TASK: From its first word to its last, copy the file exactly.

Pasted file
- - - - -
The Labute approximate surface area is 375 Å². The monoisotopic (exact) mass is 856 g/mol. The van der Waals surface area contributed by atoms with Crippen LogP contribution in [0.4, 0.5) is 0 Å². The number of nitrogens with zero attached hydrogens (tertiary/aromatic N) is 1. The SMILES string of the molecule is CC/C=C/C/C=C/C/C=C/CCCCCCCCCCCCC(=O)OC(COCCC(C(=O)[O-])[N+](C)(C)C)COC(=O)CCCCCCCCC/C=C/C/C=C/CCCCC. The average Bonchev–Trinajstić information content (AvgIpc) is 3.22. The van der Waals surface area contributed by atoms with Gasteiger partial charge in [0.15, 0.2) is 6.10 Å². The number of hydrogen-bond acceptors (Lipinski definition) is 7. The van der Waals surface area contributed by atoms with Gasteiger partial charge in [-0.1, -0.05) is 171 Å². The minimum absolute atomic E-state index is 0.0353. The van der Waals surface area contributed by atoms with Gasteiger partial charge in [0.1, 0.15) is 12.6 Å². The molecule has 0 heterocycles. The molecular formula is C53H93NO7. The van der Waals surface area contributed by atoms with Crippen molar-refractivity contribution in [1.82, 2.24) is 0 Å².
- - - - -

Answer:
The Labute approximate surface area is 375 Å². The monoisotopic (exact) mass is 856 g/mol. The van der Waals surface area contributed by atoms with Crippen LogP contribution in [0.4, 0.5) is 0 Å². The number of nitrogens with zero attached hydrogens (tertiary/aromatic N) is 1. The SMILES string of the molecule is CC/C=C/C/C=C/C/C=C/CCCCCCCCCCCCC(=O)OC(COCCC(C(=O)[O-])[N+](C)(C)C)COC(=O)CCCCCCCCC/C=C/C/C=C/CCCCC. The average Bonchev–Trinajstić information content (AvgIpc) is 3.22. The van der Waals surface area contributed by atoms with Gasteiger partial charge in [0.15, 0.2) is 6.10 Å². The number of hydrogen-bond acceptors (Lipinski definition) is 7. The van der Waals surface area contributed by atoms with Gasteiger partial charge in [-0.1, -0.05) is 171 Å². The minimum absolute atomic E-state index is 0.0353. The van der Waals surface area contributed by atoms with Gasteiger partial charge in [0.1, 0.15) is 12.6 Å². The molecule has 0 heterocycles. The molecular formula is C53H93NO7. The van der Waals surface area contributed by atoms with Crippen molar-refractivity contribution in [1.82, 2.24) is 0 Å².